“I’m standing there on stage and nobody’s paying attention to me. It’s as if I’m talking some other language from, you know, Mars,” Palacios said. “I walked off stage, went to the phone booth to call my friend, and I’m just bawling my head off. It was a horrible time, but that moment taught me that I don’t want to be a comic and don’t want to jump through the hoops – I want to create shows.”
And create shows she did. As comedy clubs became further and further in her rearview mirror, her solo shows began to find a home in colleges and cultural centers. Scholars took a particular interest in her work. Soon she found herself among those scholars as she began to teach at colleges, and her words were now being published.
“Those horrible moments really switched me onto a better path.”
Palacios is, at her core, a solo performer. She writes her work, then performs that work which focuses on Latinx LGBTQ+ life experience. She is passionate about creating narratives that can be accessed by fellow brown folks, and loves teaching her method to others who may be interested in a creative path.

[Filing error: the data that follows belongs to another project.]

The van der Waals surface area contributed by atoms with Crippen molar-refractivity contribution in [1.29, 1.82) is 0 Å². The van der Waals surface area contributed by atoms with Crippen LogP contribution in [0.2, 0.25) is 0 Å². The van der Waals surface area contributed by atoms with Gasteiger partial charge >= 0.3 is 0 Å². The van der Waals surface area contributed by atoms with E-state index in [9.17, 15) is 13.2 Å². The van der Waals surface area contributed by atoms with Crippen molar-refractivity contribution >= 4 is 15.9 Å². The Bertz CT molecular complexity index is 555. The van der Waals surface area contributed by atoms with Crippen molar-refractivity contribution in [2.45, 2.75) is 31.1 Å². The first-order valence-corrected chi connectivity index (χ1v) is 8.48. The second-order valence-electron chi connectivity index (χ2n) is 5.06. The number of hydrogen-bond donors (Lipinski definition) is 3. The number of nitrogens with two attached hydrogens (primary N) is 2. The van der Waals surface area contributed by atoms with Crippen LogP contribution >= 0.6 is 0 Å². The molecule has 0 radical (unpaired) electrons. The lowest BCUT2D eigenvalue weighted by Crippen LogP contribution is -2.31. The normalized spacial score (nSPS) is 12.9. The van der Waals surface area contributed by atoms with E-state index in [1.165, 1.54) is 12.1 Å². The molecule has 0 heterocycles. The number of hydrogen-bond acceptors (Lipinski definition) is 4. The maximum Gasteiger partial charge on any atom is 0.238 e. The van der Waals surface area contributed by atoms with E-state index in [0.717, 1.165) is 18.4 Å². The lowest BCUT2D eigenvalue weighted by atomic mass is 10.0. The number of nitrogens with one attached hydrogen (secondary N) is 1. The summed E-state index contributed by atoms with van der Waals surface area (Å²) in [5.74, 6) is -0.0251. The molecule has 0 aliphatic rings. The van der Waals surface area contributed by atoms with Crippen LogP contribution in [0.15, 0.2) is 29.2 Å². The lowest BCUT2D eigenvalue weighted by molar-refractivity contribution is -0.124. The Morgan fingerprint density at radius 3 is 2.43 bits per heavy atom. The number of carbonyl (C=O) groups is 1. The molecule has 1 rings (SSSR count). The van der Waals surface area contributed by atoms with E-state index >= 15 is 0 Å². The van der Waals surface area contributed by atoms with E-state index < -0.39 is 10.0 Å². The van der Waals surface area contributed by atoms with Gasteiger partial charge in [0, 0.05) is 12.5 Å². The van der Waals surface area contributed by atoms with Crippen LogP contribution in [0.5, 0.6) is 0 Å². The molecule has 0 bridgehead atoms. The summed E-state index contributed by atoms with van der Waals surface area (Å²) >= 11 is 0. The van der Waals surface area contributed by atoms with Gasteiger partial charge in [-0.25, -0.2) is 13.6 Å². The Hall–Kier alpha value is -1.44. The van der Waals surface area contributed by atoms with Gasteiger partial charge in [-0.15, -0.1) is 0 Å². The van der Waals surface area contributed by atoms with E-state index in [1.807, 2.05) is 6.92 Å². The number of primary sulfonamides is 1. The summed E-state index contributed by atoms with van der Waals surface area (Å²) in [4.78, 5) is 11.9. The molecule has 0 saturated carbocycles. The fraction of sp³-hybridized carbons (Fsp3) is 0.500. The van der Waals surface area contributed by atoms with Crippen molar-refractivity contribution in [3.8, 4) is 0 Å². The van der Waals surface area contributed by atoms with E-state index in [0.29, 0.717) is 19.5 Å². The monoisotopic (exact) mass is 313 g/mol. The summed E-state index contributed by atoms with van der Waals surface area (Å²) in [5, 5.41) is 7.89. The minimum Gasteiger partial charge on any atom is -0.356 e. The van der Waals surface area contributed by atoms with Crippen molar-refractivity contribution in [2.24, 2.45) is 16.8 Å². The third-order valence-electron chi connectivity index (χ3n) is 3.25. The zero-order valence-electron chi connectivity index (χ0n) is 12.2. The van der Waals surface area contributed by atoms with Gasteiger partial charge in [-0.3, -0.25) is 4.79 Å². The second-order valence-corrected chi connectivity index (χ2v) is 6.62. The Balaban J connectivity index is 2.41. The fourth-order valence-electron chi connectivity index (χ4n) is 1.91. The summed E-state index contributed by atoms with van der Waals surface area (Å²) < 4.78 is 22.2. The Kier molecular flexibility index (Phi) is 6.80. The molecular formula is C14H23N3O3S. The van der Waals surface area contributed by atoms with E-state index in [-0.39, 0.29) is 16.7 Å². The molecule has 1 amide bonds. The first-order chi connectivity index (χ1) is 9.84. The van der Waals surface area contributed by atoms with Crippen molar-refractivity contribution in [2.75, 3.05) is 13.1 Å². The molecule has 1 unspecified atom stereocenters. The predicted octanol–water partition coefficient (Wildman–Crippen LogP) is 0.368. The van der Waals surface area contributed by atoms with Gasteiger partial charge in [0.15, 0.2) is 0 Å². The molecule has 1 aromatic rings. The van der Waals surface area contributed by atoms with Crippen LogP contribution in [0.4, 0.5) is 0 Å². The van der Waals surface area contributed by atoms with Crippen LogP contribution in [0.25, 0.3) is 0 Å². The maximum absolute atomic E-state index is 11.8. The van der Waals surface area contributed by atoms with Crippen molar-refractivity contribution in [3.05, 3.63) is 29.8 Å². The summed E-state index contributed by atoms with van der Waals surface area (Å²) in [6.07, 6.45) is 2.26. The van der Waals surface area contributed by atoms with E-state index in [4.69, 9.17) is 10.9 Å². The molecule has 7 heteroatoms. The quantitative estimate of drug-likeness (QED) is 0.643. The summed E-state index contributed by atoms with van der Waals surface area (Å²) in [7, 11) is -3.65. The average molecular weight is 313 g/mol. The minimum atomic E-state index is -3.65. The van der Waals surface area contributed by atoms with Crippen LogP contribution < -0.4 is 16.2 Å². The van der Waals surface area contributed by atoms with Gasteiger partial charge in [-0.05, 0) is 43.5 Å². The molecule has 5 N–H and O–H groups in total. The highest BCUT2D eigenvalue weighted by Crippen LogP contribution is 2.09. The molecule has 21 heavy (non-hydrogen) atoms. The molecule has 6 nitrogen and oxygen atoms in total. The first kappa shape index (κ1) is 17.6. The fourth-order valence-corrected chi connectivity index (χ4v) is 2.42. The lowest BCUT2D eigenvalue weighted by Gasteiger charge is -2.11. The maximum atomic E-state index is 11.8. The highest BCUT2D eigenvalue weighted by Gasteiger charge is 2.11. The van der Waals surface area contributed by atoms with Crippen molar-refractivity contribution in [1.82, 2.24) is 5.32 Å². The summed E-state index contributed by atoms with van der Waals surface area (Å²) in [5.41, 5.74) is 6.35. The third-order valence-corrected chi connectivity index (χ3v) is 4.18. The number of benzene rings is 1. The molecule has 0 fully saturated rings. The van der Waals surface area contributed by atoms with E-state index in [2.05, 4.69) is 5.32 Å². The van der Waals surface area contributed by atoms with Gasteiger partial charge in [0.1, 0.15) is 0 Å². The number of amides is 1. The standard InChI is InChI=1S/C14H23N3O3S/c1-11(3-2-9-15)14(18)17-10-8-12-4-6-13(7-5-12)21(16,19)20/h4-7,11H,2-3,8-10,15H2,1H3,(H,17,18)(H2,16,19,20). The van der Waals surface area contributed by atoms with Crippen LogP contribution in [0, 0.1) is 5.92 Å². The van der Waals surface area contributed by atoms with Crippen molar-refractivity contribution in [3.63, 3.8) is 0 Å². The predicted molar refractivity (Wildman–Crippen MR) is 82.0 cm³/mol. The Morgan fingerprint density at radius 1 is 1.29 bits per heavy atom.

“I especially love working with queer Latinx students, who often don’t think they have these creative skills, but by the end of the semester, they’ve written a beautiful performance piece or a short story,” Palacios said. “Basically, the students are talking about their truth, so we do hear some really intense stories, but we also have really funny stories. The whole concept of comic relief is really important to share in the classroom.”
Palacios has spent the better part of 40 years crafting the career she’s wanted. Her influence has been far-reaching, and she is thrilled to return to the city that helped build her stellar career.
“People would tell me they liked my comedy and how proud they were of me, and they appreciated that I was a representative of queer Chicanas. My supporters are also what keep me going.”
GOMEZ AND FRIENDS KEEP THE PARTY GOING ON 420 WITH ‘WHO’S YOUR MAMI COMEDY’